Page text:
LORD  BYRON  and  his  TIMES
Documents Biography Criticism

Literary Reminiscences and Memoirs of Thomas Campbell
Chapter 7

Vol. I. Contents
Chapter 1
Chapter 2
Chapter 3
Chapter 4
Chapter 5
Chapter 6
Chapter 7
Chapter 8
Chapter 9
Chapter 10
Vol. II. Contents
Chapter 1
Chapter 2
Chapter 3
Chapter 4
Chapter 5
Chapter 6
‣ Chapter 7
Chapter 8
Chapter 9
Chapter 10
Chapter 11
Chapter 12
Chapter 13
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Remarks respecting Hazlitt and Scott.—Later contributors to the magazine.—Effect of his domestic bereavement on the poet’s mode of living.—University prizes.—Third election of Campbell to the lord rectorship.—Sir Walter Scott’s good feeling.

CAMPBELL stated that Hazlitt had been the means of increasing the irritation of John Scott, and consequently been one cause of his going out with Mr. Christie. I am inclined to think, that though Campbell, in stating the circumstance, did so with the belief that Hazlitt said what he did with a mischievous design, which so far may have been tinctured with prejudice in the inference, yet that the circumstance itself is probable. After the death of the poet the point was questioned by an anonymous writer. Hazlitt showed a peculiar taunting humour at times, and did not reflect in what light his words, any more than his actions, might be
viewed. Campbell, perhaps from prejudice, attributed malice where there was no more than the simple expression of a feeling sometimes operating, without looking to consequences. Scott’s mind was sufficiently excited, and though I only knew Scott from meeting him at a dinner-table occasionally, he appeared to me a man who rather wished to stand well with the many than with the few, one whose inclination and mode of thinking led him to feel poignantly from the mental strife between reason and usage. He was not a man to be a martyr in any cause, and was one whom I never liked. It is possible I may misjudge him, but my idea of his character was not wholly unsupported by collateral evidence. I well remember the substance of Campbell’s remark. I ever laboured to retain Hazlitt for our publication, and in the course of one of our conversations the poet said, speaking of Hazlitt’s disregard of the feelings of others, “There was Scott, Hazlitt was one means of his going out in that foolish affair, by adding to his mental uneasiness through his mischievous remarks.” He said that, in substance, the remark of Hazlitt was:—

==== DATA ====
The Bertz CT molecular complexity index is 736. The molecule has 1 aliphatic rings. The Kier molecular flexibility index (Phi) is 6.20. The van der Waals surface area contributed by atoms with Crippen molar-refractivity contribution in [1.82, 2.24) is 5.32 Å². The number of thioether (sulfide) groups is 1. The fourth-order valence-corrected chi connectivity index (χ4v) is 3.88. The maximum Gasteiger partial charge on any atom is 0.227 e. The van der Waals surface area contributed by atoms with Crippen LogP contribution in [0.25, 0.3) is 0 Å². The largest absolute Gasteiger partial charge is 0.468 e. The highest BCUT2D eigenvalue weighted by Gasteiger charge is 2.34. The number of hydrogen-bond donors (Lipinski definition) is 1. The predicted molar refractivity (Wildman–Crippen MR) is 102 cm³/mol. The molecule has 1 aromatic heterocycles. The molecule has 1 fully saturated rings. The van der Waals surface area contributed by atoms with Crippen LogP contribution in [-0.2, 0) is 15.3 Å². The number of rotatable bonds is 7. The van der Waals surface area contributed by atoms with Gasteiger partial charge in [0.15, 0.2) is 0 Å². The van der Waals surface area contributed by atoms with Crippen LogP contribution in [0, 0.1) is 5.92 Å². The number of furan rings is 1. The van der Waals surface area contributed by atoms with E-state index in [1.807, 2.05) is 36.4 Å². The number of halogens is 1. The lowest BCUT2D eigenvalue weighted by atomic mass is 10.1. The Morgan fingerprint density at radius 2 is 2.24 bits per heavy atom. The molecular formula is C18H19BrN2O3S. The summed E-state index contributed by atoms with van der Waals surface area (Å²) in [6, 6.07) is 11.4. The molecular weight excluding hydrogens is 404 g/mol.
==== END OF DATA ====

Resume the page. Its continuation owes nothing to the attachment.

“I don’t pretend to uphold the principles upon which you act, I don’t hold the notions you profess to hold. I would neither give nor accept a challenge. I can make no boast of physical courage. I am sure I have not moral courage
for such a purpose; but you hold the opinions of the world upon the subject; to me it would be nothing, but for you to pass over such a matter is a different thing; for me I am nothing, I do not pretend to think as you and the world do.”

I am positive that the above is a fair statement of the substance and meaning of what Campbell said, when informing me that Hazlitt had contributed to the mental uneasiness of Scott, and thus stimulating him to send the challenge.

To return—the poet’s domestic loss and the new situation in which he found himself placed, burthened with the cares of a household, to direct which he was one of the least competent persons imaginable, at first unhinged a little the temperament that it required no great amount of power to throw out of its equilibrium. Mrs. Campbell’s death was a fearful break-up of the poet’s domestic comforts. Never had a wife more consulted and more happily administered, in the circle of home, those numberless little comforts, many of small moment separately, which in the aggregate grow into the necessities of every-day existence to such a man as the poet. Her house was a model of neatness and propriety, order and a well-regulated economy were always before her steps. If, as poets are said to do, the husband moved in an eccentric path, if he were negligent of order, the negligence was compensated by the
ruling spirit of the household. The poet’s study, which he daily disordered, strewed inexcusably with books and papers, negligent in all manner of ways, was sure to be restored to perfect neatness at the first intermission in his seclusion, and yet nothing belonging to his literary labours was displaced, for with that care Mrs. Campbell burthened herself. Never did a man sustain a greater loss when she was taken from him, and he felt this to the heart’s core but too soon.